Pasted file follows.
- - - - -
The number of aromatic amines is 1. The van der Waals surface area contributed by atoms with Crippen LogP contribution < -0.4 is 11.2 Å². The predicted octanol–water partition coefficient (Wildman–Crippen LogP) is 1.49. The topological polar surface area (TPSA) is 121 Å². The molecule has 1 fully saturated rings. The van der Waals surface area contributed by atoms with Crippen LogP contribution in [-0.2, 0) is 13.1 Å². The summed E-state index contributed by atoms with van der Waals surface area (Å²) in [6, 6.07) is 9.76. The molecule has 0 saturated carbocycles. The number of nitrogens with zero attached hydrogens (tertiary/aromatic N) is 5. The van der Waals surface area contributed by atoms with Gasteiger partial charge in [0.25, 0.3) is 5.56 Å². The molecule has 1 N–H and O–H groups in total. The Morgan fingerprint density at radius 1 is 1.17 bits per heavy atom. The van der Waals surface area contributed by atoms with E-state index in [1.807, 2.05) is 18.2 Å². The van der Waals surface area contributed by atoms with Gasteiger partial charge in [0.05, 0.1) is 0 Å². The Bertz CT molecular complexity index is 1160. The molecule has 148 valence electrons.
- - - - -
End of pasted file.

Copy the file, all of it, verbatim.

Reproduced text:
The number of aromatic amines is 1. The van der Waals surface area contributed by atoms with Crippen LogP contribution < -0.4 is 11.2 Å². The predicted octanol–water partition coefficient (Wildman–Crippen LogP) is 1.49. The topological polar surface area (TPSA) is 121 Å². The molecule has 1 fully saturated rings. The van der Waals surface area contributed by atoms with Crippen LogP contribution in [-0.2, 0) is 13.1 Å². The summed E-state index contributed by atoms with van der Waals surface area (Å²) in [6, 6.07) is 9.76. The molecule has 0 saturated carbocycles. The number of nitrogens with zero attached hydrogens (tertiary/aromatic N) is 5. The van der Waals surface area contributed by atoms with Gasteiger partial charge in [0.25, 0.3) is 5.56 Å². The molecule has 1 N–H and O–H groups in total. The Morgan fingerprint density at radius 1 is 1.17 bits per heavy atom. The van der Waals surface area contributed by atoms with E-state index in [1.807, 2.05) is 18.2 Å². The van der Waals surface area contributed by atoms with Gasteiger partial charge in [0.05, 0.1) is 0 Å². The Bertz CT molecular complexity index is 1160. The molecule has 148 valence electrons.